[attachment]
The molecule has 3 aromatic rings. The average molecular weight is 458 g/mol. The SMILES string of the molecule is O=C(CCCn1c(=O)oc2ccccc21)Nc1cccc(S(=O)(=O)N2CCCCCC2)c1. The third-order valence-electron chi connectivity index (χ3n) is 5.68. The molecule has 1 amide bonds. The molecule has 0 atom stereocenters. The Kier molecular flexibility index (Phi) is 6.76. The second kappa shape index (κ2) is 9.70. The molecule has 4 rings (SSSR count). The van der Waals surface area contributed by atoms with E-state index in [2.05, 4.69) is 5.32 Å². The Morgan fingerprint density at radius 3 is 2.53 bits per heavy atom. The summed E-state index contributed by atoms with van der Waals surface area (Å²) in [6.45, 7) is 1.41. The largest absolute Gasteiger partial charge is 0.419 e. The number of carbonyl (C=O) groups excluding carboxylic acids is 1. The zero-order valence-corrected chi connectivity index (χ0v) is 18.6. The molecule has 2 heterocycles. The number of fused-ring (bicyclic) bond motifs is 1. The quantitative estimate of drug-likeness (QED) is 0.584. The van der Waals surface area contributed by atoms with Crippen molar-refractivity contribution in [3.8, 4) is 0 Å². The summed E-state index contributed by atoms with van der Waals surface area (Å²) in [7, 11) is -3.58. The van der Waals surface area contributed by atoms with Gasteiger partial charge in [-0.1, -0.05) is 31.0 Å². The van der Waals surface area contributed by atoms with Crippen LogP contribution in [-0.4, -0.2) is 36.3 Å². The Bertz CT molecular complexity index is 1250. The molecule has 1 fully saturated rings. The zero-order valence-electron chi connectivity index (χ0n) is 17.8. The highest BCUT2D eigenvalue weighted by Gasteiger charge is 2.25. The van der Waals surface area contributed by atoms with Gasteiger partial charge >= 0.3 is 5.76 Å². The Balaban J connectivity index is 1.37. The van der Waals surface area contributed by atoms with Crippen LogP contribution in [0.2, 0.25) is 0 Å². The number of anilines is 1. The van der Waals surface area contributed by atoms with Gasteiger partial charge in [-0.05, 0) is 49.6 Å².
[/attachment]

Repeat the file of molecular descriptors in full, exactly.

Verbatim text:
The molecule has 3 aromatic rings. The average molecular weight is 458 g/mol. The SMILES string of the molecule is O=C(CCCn1c(=O)oc2ccccc21)Nc1cccc(S(=O)(=O)N2CCCCCC2)c1. The third-order valence-electron chi connectivity index (χ3n) is 5.68. The molecule has 1 amide bonds. The molecule has 0 atom stereocenters. The Kier molecular flexibility index (Phi) is 6.76. The second kappa shape index (κ2) is 9.70. The molecule has 4 rings (SSSR count). The van der Waals surface area contributed by atoms with E-state index in [2.05, 4.69) is 5.32 Å². The Morgan fingerprint density at radius 3 is 2.53 bits per heavy atom. The summed E-state index contributed by atoms with van der Waals surface area (Å²) in [6.45, 7) is 1.41. The largest absolute Gasteiger partial charge is 0.419 e. The number of carbonyl (C=O) groups excluding carboxylic acids is 1. The zero-order valence-corrected chi connectivity index (χ0v) is 18.6. The molecule has 2 heterocycles. The number of fused-ring (bicyclic) bond motifs is 1. The quantitative estimate of drug-likeness (QED) is 0.584. The van der Waals surface area contributed by atoms with Crippen molar-refractivity contribution in [3.8, 4) is 0 Å². The summed E-state index contributed by atoms with van der Waals surface area (Å²) in [7, 11) is -3.58. The van der Waals surface area contributed by atoms with Gasteiger partial charge in [-0.1, -0.05) is 31.0 Å². The van der Waals surface area contributed by atoms with Crippen LogP contribution in [-0.4, -0.2) is 36.3 Å². The Bertz CT molecular complexity index is 1250. The molecule has 1 fully saturated rings. The zero-order valence-electron chi connectivity index (χ0n) is 17.8. The highest BCUT2D eigenvalue weighted by Gasteiger charge is 2.25. The van der Waals surface area contributed by atoms with Gasteiger partial charge >= 0.3 is 5.76 Å². The Balaban J connectivity index is 1.37. The van der Waals surface area contributed by atoms with Crippen LogP contribution in [0.2, 0.25) is 0 Å². The number of anilines is 1. The van der Waals surface area contributed by atoms with Gasteiger partial charge in [-0.05, 0) is 49.6 Å².